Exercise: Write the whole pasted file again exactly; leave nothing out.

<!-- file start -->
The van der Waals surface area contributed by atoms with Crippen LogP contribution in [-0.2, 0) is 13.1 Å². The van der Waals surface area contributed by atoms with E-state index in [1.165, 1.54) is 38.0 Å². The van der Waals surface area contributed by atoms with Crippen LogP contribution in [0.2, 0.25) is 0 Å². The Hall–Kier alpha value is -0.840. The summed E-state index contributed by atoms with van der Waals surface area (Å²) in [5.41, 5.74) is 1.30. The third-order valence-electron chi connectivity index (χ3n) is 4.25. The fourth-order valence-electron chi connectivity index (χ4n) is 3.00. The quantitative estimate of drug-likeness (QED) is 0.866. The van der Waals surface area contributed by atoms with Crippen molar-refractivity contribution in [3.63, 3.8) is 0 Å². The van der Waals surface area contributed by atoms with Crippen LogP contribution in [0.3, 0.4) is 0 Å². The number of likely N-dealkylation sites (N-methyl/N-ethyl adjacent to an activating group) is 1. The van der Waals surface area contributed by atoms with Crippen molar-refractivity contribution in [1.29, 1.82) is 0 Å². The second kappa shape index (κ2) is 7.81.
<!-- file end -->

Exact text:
The van der Waals surface area contributed by atoms with Crippen LogP contribution in [-0.2, 0) is 13.1 Å². The van der Waals surface area contributed by atoms with E-state index in [1.165, 1.54) is 38.0 Å². The van der Waals surface area contributed by atoms with Crippen LogP contribution in [0.2, 0.25) is 0 Å². The Hall–Kier alpha value is -0.840. The summed E-state index contributed by atoms with van der Waals surface area (Å²) in [5.41, 5.74) is 1.30. The third-order valence-electron chi connectivity index (χ3n) is 4.25. The fourth-order valence-electron chi connectivity index (χ4n) is 3.00. The quantitative estimate of drug-likeness (QED) is 0.866. The van der Waals surface area contributed by atoms with Crippen molar-refractivity contribution in [3.63, 3.8) is 0 Å². The van der Waals surface area contributed by atoms with Crippen LogP contribution in [0.3, 0.4) is 0 Å². The number of likely N-dealkylation sites (N-methyl/N-ethyl adjacent to an activating group) is 1. The van der Waals surface area contributed by atoms with Crippen molar-refractivity contribution in [1.29, 1.82) is 0 Å². The second kappa shape index (κ2) is 7.81.